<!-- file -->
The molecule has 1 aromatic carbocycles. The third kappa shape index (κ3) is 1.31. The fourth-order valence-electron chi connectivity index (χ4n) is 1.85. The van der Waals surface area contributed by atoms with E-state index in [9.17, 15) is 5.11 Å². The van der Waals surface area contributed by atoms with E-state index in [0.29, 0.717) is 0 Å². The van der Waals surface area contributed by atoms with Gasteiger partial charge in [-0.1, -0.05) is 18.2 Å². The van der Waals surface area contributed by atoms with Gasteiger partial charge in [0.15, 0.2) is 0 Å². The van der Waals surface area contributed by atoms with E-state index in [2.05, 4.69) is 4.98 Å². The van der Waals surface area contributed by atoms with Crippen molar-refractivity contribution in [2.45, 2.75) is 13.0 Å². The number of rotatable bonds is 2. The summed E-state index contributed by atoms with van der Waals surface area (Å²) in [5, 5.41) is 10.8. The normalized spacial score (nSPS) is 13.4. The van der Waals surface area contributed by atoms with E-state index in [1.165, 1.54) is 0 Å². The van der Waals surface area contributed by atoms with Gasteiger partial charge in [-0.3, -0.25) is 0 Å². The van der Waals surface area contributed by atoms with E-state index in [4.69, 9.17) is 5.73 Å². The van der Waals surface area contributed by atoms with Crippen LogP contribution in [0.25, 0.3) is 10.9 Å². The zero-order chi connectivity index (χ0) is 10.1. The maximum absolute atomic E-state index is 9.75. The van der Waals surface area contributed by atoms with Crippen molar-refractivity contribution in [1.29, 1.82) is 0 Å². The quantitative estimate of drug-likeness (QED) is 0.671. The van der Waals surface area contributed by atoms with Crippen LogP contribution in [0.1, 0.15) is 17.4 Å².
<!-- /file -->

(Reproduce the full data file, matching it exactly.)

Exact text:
The molecule has 1 aromatic carbocycles. The third kappa shape index (κ3) is 1.31. The fourth-order valence-electron chi connectivity index (χ4n) is 1.85. The van der Waals surface area contributed by atoms with E-state index in [9.17, 15) is 5.11 Å². The van der Waals surface area contributed by atoms with E-state index in [0.29, 0.717) is 0 Å². The van der Waals surface area contributed by atoms with Gasteiger partial charge in [-0.1, -0.05) is 18.2 Å². The van der Waals surface area contributed by atoms with Gasteiger partial charge in [0.15, 0.2) is 0 Å². The van der Waals surface area contributed by atoms with E-state index in [2.05, 4.69) is 4.98 Å². The van der Waals surface area contributed by atoms with Crippen molar-refractivity contribution in [2.45, 2.75) is 13.0 Å². The number of rotatable bonds is 2. The summed E-state index contributed by atoms with van der Waals surface area (Å²) in [5, 5.41) is 10.8. The normalized spacial score (nSPS) is 13.4. The van der Waals surface area contributed by atoms with E-state index in [1.165, 1.54) is 0 Å². The van der Waals surface area contributed by atoms with Gasteiger partial charge in [-0.3, -0.25) is 0 Å². The van der Waals surface area contributed by atoms with E-state index in [4.69, 9.17) is 5.73 Å². The van der Waals surface area contributed by atoms with Crippen LogP contribution in [0.25, 0.3) is 10.9 Å². The zero-order chi connectivity index (χ0) is 10.1. The maximum absolute atomic E-state index is 9.75. The van der Waals surface area contributed by atoms with Crippen molar-refractivity contribution in [1.29, 1.82) is 0 Å². The quantitative estimate of drug-likeness (QED) is 0.671. The van der Waals surface area contributed by atoms with Crippen LogP contribution in [0.1, 0.15) is 17.4 Å².